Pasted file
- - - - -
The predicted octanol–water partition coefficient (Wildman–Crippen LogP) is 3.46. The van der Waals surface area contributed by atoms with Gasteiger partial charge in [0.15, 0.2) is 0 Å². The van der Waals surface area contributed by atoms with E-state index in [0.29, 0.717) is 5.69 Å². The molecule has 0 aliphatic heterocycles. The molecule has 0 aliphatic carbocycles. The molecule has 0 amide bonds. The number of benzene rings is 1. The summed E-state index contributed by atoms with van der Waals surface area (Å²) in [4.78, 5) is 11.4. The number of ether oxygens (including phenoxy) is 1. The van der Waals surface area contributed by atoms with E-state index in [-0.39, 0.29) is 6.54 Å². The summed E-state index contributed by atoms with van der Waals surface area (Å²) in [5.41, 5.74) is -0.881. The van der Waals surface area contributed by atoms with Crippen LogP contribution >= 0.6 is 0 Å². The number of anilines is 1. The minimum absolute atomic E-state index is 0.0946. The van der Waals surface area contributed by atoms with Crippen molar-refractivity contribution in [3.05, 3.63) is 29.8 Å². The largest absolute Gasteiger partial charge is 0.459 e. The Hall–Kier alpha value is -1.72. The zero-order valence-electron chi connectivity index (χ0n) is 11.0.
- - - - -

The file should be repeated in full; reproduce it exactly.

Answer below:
The predicted octanol–water partition coefficient (Wildman–Crippen LogP) is 3.46. The van der Waals surface area contributed by atoms with Gasteiger partial charge in [0.15, 0.2) is 0 Å². The van der Waals surface area contributed by atoms with E-state index in [0.29, 0.717) is 5.69 Å². The molecule has 0 aliphatic heterocycles. The molecule has 0 aliphatic carbocycles. The molecule has 0 amide bonds. The number of benzene rings is 1. The summed E-state index contributed by atoms with van der Waals surface area (Å²) in [4.78, 5) is 11.4. The number of ether oxygens (including phenoxy) is 1. The van der Waals surface area contributed by atoms with E-state index in [-0.39, 0.29) is 6.54 Å². The summed E-state index contributed by atoms with van der Waals surface area (Å²) in [5.41, 5.74) is -0.881. The van der Waals surface area contributed by atoms with Crippen LogP contribution >= 0.6 is 0 Å². The number of anilines is 1. The minimum absolute atomic E-state index is 0.0946. The van der Waals surface area contributed by atoms with Crippen molar-refractivity contribution in [3.05, 3.63) is 29.8 Å². The largest absolute Gasteiger partial charge is 0.459 e. The Hall–Kier alpha value is -1.72. The zero-order valence-electron chi connectivity index (χ0n) is 11.0.